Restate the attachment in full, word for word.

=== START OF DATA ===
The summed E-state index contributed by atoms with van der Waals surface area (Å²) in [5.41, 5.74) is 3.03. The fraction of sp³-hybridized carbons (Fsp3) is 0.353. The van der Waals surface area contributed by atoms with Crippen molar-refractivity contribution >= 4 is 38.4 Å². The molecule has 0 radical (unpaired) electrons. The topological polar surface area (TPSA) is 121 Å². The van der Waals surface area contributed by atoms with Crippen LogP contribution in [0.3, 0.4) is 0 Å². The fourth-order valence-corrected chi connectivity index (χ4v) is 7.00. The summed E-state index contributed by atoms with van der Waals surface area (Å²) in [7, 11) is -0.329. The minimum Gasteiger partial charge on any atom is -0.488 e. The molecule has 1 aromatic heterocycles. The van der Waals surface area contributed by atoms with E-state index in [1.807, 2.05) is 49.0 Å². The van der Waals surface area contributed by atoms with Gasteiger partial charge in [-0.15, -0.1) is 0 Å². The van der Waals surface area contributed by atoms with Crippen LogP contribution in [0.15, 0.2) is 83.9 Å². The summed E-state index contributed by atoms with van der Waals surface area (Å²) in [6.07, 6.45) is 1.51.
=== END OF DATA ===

The summed E-state index contributed by atoms with van der Waals surface area (Å²) in [5.41, 5.74) is 3.03. The fraction of sp³-hybridized carbons (Fsp3) is 0.353. The van der Waals surface area contributed by atoms with Crippen molar-refractivity contribution >= 4 is 38.4 Å². The molecule has 0 radical (unpaired) electrons. The topological polar surface area (TPSA) is 121 Å². The van der Waals surface area contributed by atoms with Crippen LogP contribution in [0.3, 0.4) is 0 Å². The fourth-order valence-corrected chi connectivity index (χ4v) is 7.00. The summed E-state index contributed by atoms with van der Waals surface area (Å²) in [7, 11) is -0.329. The minimum Gasteiger partial charge on any atom is -0.488 e. The molecule has 1 aromatic heterocycles. The van der Waals surface area contributed by atoms with E-state index in [1.807, 2.05) is 49.0 Å². The van der Waals surface area contributed by atoms with Gasteiger partial charge in [-0.15, -0.1) is 0 Å². The van der Waals surface area contributed by atoms with Crippen LogP contribution in [0.15, 0.2) is 83.9 Å². The summed E-state index contributed by atoms with van der Waals surface area (Å²) in [6.07, 6.45) is 1.51.